The type species, Nqwebasaurus thwazi, was described by de Klerk, Forster, Sampson, Chinsamy and Ross in
Fossil range: Early Cretaceous
de Klerk et al., 2000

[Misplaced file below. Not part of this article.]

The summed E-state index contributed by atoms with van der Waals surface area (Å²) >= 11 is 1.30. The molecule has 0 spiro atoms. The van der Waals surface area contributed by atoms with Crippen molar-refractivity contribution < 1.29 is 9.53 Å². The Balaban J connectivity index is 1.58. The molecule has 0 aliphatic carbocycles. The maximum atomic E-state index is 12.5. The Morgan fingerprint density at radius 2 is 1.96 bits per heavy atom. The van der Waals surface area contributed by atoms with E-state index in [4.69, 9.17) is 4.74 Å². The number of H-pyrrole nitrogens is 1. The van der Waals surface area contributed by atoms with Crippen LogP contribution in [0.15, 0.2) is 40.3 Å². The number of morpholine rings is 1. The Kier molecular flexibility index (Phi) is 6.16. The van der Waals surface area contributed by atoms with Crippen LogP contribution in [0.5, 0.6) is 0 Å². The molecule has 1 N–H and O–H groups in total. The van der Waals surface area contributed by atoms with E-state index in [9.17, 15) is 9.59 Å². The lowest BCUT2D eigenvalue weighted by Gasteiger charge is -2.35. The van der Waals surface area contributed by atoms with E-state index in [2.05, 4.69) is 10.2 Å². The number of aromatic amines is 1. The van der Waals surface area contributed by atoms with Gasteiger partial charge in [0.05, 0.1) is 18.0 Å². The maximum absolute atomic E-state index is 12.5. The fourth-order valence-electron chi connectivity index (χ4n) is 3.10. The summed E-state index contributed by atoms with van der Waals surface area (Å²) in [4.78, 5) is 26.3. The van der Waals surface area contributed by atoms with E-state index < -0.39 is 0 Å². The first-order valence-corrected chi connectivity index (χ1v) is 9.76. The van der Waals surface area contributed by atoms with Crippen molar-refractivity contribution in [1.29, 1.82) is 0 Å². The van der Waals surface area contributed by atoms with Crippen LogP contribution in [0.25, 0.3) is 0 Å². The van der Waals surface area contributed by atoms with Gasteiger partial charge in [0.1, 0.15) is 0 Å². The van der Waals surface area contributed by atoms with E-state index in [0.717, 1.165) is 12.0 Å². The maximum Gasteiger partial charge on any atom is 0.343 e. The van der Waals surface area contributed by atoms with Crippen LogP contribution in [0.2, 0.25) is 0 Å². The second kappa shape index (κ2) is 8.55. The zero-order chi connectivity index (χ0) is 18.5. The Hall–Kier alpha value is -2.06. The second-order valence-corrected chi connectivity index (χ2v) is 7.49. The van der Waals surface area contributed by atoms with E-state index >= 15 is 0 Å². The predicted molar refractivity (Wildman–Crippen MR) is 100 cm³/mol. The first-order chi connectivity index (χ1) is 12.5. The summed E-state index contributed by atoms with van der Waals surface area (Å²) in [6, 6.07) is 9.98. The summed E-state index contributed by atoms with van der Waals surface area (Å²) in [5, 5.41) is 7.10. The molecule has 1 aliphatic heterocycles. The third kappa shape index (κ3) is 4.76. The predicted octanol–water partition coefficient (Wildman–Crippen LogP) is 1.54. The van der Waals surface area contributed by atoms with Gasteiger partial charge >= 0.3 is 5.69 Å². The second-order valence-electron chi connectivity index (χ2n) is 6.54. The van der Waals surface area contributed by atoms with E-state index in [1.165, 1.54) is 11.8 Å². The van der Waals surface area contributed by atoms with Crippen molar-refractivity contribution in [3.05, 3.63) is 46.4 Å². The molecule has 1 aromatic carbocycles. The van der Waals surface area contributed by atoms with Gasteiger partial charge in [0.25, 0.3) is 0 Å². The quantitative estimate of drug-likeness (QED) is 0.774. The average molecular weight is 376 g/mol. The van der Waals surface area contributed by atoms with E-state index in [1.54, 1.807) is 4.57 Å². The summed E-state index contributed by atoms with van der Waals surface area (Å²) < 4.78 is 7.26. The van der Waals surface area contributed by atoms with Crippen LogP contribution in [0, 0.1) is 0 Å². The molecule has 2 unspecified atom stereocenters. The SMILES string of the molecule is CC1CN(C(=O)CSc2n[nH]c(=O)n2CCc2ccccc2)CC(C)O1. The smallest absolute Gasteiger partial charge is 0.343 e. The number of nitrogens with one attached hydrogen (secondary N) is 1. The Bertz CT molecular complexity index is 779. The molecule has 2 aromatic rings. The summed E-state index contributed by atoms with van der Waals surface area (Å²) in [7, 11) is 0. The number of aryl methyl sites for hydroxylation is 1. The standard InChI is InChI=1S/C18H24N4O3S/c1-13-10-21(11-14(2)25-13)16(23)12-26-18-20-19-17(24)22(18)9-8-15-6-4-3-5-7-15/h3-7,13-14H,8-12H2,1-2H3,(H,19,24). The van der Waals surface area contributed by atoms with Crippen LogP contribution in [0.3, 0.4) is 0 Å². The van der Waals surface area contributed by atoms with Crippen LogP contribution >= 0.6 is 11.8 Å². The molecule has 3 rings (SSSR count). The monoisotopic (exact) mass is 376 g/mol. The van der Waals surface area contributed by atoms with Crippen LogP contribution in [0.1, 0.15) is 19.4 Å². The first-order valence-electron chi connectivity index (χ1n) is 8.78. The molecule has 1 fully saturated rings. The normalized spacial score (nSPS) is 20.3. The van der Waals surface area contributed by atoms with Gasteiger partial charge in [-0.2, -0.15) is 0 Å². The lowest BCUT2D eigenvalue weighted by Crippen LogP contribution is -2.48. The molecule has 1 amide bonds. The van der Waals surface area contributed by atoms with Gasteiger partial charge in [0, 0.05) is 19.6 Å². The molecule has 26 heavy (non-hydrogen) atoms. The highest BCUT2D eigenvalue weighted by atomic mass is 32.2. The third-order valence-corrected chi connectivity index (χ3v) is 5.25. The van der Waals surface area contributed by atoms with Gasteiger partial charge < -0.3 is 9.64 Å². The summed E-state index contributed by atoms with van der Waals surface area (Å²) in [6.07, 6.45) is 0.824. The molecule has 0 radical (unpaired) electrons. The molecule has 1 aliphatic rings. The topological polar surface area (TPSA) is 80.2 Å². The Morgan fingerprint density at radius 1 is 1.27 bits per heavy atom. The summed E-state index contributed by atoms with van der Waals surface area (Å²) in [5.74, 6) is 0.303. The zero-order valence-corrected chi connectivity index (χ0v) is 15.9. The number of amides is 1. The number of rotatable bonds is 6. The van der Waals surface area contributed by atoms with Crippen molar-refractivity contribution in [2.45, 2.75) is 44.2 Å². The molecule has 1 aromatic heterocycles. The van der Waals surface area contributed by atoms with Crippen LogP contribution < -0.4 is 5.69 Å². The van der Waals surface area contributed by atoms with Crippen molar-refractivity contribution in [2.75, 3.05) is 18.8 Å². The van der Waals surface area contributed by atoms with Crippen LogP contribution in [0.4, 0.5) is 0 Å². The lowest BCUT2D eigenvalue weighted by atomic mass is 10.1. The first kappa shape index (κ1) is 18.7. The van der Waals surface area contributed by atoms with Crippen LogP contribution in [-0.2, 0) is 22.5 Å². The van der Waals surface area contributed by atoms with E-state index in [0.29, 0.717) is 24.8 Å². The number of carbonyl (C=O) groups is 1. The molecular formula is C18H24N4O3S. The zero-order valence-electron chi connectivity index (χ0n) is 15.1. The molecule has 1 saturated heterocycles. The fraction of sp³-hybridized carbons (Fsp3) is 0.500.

2000. According to the authors, the new genus is one of the "most complete and best preserved Cretaceous theropods described thus far from Africa." The well-preserved specimen had a long, three-fingered hand which included a partially opposable thumb (a "killer claw"). The fossil also contained gastroliths in its stomach. The specimen appeared to be a late juvenile about 9 in (22.8 cm) high and around 2.6 (0.7 m) long, making it the eleventh smallest dinosaur, though the length of its tail is not known.